Yogini, Rosemary Garrison, shares what she loves about her yoga practice—how it reveals her heart and opens up all kind of magic both on the mat and beyond.
Yoga Anytime: Why do you practice?
Rosemary Garrison: I practice because it opens and strengthens my body, clears and calms my mind, reveals my heart, and connects me with the divine.
What prevents you from practicing?
Tell us about a recent experience of Yoga.
I love a good backbend, or four or five. I recently moved through a series of Urdhva Dhanurasanas at the end of a long, strong practice. I was open and well wrung out—primed for deep heart opening. As I released to the earth after the last one, I felt a palpable new awareness arise within me. It was an insight into a deep personal challenge that had been confounding me for months. The immediate clarity and sense of liberation were so sweet, I cried. I love this about the yoga practice. It works on such a deep level that visions, openings, insights, all kinds of magic can come through—ultimately allowing for great transformation.
What's the most challenging part of teaching yoga/ what is the most rewarding?
The most challenging aspect of teaching yoga is my fear/ ego mind. It's an unpredictable profession without the security of a more traditional job and I sometimes slip into worry mind. The sweet paradox is that it's yoga itself that offers the remedy.
Oh, there are so many rewarding aspects of teaching! Showing up on the mat for my students day after day demands me to be present, to leave the personal stuff behind. Teaching year after year asks me to continue learning and deepening my own practice. Perhaps most moving for me is witnessing students transform through the practice. To watch another being heal, grow, evolve is an immense joy.
What is your personal mantra or words that you find yourself living by these days?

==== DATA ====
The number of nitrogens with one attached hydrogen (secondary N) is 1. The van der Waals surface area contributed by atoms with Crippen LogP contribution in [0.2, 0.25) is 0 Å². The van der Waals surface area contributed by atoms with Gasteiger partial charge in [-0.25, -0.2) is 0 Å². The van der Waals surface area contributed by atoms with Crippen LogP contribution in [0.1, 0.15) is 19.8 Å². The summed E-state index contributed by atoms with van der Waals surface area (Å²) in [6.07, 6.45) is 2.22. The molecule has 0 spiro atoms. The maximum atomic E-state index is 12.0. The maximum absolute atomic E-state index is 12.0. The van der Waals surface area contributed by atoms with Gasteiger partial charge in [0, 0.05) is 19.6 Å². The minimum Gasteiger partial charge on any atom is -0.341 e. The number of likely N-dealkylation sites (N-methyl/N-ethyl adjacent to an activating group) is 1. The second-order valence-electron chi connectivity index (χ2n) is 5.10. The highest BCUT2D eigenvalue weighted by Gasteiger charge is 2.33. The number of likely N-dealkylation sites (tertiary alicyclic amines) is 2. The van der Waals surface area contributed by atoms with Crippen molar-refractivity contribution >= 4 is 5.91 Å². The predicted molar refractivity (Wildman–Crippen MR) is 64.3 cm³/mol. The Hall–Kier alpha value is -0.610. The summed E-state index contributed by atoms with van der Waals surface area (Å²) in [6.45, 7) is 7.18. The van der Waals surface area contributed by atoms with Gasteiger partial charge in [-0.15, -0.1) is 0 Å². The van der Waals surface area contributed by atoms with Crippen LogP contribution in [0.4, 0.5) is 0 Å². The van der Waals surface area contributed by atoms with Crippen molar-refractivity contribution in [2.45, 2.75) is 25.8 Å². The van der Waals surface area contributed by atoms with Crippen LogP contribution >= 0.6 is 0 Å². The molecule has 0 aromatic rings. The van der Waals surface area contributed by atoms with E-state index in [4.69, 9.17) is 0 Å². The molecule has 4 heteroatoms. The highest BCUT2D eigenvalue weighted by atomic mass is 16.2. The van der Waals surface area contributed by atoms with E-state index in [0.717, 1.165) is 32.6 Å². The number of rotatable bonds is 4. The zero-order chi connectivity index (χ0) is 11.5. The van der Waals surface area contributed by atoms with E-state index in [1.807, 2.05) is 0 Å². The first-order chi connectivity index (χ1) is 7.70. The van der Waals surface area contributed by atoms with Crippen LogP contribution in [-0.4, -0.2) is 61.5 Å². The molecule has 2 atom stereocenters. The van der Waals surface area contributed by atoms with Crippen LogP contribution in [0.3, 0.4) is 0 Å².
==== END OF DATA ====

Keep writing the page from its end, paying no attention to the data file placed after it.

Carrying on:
Lately, the notion of Surrender has meant a lot to me. I don't believe we are actually in charge. So, when I can release my illusion/ attachment to a separate self and surrender to the divine, I am much more at peace. I'm also deeply rooted in the practice of Compassion—for myself and for others. It's an instant heart opener, which of course makes everything flow more sweetly.
Is there a word or phrase that you are trying to eliminate from your vocabulary?
Not specifically ... but I am mindful of my language. Our words and deeper still, our beliefs, shape our worlds. Thus, I am careful to let limiting phrases and beliefs go and replace them with a sense of possibility.
Who are some of your greatest sources of inspiration in the yoga world?
I am inspired by my friends—on and off the mat. They live with such courage, honesty, love, and an unwavering commitment to living as beautifully and mindfully as possible. They are my lifeline. I'm also inspired by my students who show up over and over again. For me, the unsung heroes of this practice are the most interesting and compelling. They practice despite the fear, extreme discomfort, fatigue, whatever it is—for no external reward. Also, everyone working for environmental healing—a personal passion. And finally, always, Mary Oliver.
What advice would you give someone starting or restarting their yoga journey?
ENJOY IT! Find the teachers, the styles, the rhythm that support you and bring you joy. Yes, there is an element of discipline to this practice, but if we fall in love with it, we come back to the mat because we truly want to. Our bodies and spirits begin to crave it. So much in our culture is arduous and punishing—my prayer is that the practice relieves us of that energy and invites us into an entirely new one. I also adore pranayama so I would encourage practitioners to explore it if and when it calls to them. And ... meditation!
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